5. The visual output of chromatography is called?
a) Chromatograph
b) Chromatogram
c) Electropherogram
d) Autoradiogram
View Answer

Answer: b
Explanation: The machine used is called a gas or liquid chromatograph, the data generated is called a chromatogram. It is an electronic file or hardcopy containing the information generated during the chromatography run.
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6. From the graph given which component has the higher elution rate?
bioprocess-engineering-questions-answers-chromatography -q6
a) A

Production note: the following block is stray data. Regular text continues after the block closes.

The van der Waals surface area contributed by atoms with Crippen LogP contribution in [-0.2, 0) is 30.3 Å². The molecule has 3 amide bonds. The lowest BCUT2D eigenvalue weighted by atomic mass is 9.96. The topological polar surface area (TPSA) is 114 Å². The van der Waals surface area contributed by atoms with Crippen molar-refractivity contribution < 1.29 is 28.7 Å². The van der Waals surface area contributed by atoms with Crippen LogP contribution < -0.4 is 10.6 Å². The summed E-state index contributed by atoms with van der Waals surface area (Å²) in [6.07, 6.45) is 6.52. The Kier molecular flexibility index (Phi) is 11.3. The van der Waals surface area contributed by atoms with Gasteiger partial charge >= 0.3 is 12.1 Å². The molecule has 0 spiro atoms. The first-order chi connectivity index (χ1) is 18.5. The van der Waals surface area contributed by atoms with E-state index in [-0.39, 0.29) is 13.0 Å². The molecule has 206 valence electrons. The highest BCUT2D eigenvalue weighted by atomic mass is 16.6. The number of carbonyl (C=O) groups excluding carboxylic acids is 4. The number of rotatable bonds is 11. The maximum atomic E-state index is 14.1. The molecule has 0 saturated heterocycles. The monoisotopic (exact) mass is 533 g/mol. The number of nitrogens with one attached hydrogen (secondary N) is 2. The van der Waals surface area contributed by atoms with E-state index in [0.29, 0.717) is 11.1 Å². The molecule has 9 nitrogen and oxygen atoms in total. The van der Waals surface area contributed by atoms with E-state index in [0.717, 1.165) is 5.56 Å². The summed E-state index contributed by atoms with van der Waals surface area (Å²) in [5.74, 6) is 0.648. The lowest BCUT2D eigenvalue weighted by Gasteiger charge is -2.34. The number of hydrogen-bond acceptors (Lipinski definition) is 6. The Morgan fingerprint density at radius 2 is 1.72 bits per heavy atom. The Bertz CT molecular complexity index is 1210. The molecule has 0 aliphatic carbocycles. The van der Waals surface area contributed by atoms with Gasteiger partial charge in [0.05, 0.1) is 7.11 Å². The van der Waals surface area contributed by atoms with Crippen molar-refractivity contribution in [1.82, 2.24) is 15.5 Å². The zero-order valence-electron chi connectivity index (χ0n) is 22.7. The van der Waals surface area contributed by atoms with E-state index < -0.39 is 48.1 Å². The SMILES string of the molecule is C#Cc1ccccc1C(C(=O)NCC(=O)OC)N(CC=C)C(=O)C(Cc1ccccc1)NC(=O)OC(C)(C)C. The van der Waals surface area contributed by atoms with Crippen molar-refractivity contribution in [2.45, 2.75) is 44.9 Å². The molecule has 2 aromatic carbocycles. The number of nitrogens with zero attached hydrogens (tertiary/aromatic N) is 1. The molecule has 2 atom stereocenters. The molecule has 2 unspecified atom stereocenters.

b) B
c) A & B
d) None of the mentioned
View Answer

Answer: b
Explanation: Because Component A is adsorbed more strongly than B, and B is desorbed easily and has higher rate of elution as has a greater affinity towards the Stationary phase, As the solutes move through the stationary phase they separate.

7. In which of the following type of chromatography the capillary action mechanism is present?
a) Liquid chromatography
b) Gas chromatography
c) Thin- Layer chromatography
d) Paper chromatography
View Answer

Answer: d
Explanation: The most common type of chromatography. The paper is the stationary phase. This uses capillary action to pull the solutes up through the paper and separate the solutes.

8. What does the retention factor, k’, describe?
a) The velocity from the stationary phase
b) The velocity of the mobile phase
c) The distribution of an analyte between the stationary and the mobile phase